Lewin's Rails, return of the fairy-wrens & other changes in the Gully

Subject: Lewin's Rails, return of the fairy-wrens & other changes in the Gully
From: Carol Probets <>
Date: Fri, 25 Jul 2003 10:38:50 +1000
During the past week or so the Lewin's Rails in the swamp down the hill
from my house (in Katoomba NSW) have become very vocal, but as usual, no
matter how patient you are or how hard you try, they refuse to be seen. The
swamp is in an area known as "the Gully" and the rails' habitat there
basically consists of a dense tangle of tea tree, coral fern, native sedges
and weeds, with very little open water or mud. They hardly ever venture out
of the impenetrable vegetation. I would almost say they never venture out,
except that a neighbour's visitor, who is not even a birder, was lucky
enough to see one out in the open once when he was walking down there.
Isn't it always the way!

This same swamp, when I first moved to the area 18 years ago, was home to
several parties of Superb Fairy-wrens and back then they were one of the
most frequently-seen species there. Then, they just disappeared and I
didn't see them at all for about ten years. During that time I still
occasionally saw emu-wrens in the swamp but I feared the fairy-wrens had
been lost forever from the site. Whether this was due to feral predators,
weed spraying, or some other cause I don't know, but the habitat still
appeared suitable. Anyway, at the beginning of this year I was thrilled to
see they had returned, and at least one or two small groups have been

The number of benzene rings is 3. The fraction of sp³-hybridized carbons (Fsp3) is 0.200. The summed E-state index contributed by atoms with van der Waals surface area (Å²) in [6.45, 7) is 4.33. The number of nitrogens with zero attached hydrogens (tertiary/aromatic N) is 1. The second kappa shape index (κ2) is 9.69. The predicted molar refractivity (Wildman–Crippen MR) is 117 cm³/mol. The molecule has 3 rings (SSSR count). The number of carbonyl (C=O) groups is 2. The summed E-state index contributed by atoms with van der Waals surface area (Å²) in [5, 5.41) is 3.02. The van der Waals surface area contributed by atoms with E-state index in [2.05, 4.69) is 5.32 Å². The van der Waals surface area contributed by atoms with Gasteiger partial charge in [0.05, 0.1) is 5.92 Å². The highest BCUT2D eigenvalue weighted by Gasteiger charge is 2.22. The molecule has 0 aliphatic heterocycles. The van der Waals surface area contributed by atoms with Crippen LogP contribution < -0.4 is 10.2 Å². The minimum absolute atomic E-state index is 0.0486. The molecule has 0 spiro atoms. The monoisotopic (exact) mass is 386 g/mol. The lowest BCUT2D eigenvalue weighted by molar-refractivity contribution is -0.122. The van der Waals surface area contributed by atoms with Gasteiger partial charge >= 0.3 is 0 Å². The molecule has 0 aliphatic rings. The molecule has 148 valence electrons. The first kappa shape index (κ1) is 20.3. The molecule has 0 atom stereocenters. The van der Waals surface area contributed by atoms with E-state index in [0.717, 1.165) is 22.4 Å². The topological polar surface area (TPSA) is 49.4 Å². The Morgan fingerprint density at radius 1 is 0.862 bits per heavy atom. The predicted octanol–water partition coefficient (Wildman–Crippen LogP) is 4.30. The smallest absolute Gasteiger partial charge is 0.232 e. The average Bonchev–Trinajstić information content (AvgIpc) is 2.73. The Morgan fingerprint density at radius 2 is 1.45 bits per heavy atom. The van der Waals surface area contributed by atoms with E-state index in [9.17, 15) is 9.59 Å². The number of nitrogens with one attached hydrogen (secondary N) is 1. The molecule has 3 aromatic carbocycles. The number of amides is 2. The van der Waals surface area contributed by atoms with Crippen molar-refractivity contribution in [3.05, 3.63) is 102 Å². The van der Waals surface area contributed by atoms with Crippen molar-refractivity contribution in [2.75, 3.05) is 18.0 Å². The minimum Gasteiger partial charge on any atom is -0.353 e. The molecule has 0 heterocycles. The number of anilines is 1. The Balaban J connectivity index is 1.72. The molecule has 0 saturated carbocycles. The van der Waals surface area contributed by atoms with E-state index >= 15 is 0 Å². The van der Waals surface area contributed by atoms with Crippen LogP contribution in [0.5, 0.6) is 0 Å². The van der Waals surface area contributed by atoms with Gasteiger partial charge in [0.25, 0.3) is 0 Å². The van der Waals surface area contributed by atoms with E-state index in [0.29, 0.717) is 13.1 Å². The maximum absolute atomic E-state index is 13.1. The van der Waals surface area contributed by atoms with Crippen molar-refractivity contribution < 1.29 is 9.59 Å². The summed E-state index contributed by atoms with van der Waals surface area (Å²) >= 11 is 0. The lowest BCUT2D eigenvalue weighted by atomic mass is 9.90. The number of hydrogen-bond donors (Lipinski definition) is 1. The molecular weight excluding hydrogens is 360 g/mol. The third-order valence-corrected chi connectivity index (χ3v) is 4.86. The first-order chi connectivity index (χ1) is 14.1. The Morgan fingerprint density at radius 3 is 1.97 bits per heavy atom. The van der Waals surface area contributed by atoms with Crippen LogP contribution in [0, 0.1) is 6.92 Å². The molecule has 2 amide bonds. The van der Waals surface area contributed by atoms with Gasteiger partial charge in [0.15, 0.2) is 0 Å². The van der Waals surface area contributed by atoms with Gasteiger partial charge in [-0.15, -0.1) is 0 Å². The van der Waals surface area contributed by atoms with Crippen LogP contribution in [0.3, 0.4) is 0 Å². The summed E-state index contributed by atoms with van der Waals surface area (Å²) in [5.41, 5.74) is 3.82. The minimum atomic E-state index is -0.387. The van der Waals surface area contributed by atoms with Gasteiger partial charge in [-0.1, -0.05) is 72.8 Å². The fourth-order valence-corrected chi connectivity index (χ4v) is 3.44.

around ever since.

More worrying has been the disappearance of the Flame Robins, which used to
breed every year in an old disused building in an open area adjacent to the
swamp. They were a familiar local sight every year, but I haven't seen them
there since the early 1990s. This reinforces my feeling that Flame Robins
have declined markedly around the Blue Mountains in recent years. I really
fear for the loss of this dazzlingly beautiful little bird, my favourite of
all the robins.

Other species which used to be regularly seen there but have now gone
include Yellow-rumped Thornbills and Richard's Pipit, both of which used to
inhabit a large cleared grassy area. This was one of only a few spots on
the Blue Mountains plateau where pipits could be found, as mostly the
habitat here is unsuitable. The area where the pipit used to inhabit is now
a "dog off-leash area". The Yellow-rumped Thornbills, although they have
disappeared from this site, have colonised another area beside the railway
line and have remained in that narrow strip, sandwiched between the highway
and a busy road, for a couple of years now. Their original site seems much
more suitable but birds often have different ideas when it comes to "real

On a brighter note, last year "The Gully" was officially declared an
Aboriginal Place - the first in the Blue Mountains - in recognition of its
significance to the local Gundungurra and Darug people. This will have the
added benefit of ensuring its environmental protection into the future. The
local Bushcare group is also continuing to work hard to this end and my
spirit is lifted whenever I walk down there and see fresh piles of uprooted
or sawn-off privet, holly, broom and other weeds, allowing the native
bushland a real chance to re-assert itself.


Carol Probets
Blue Mountains NSW

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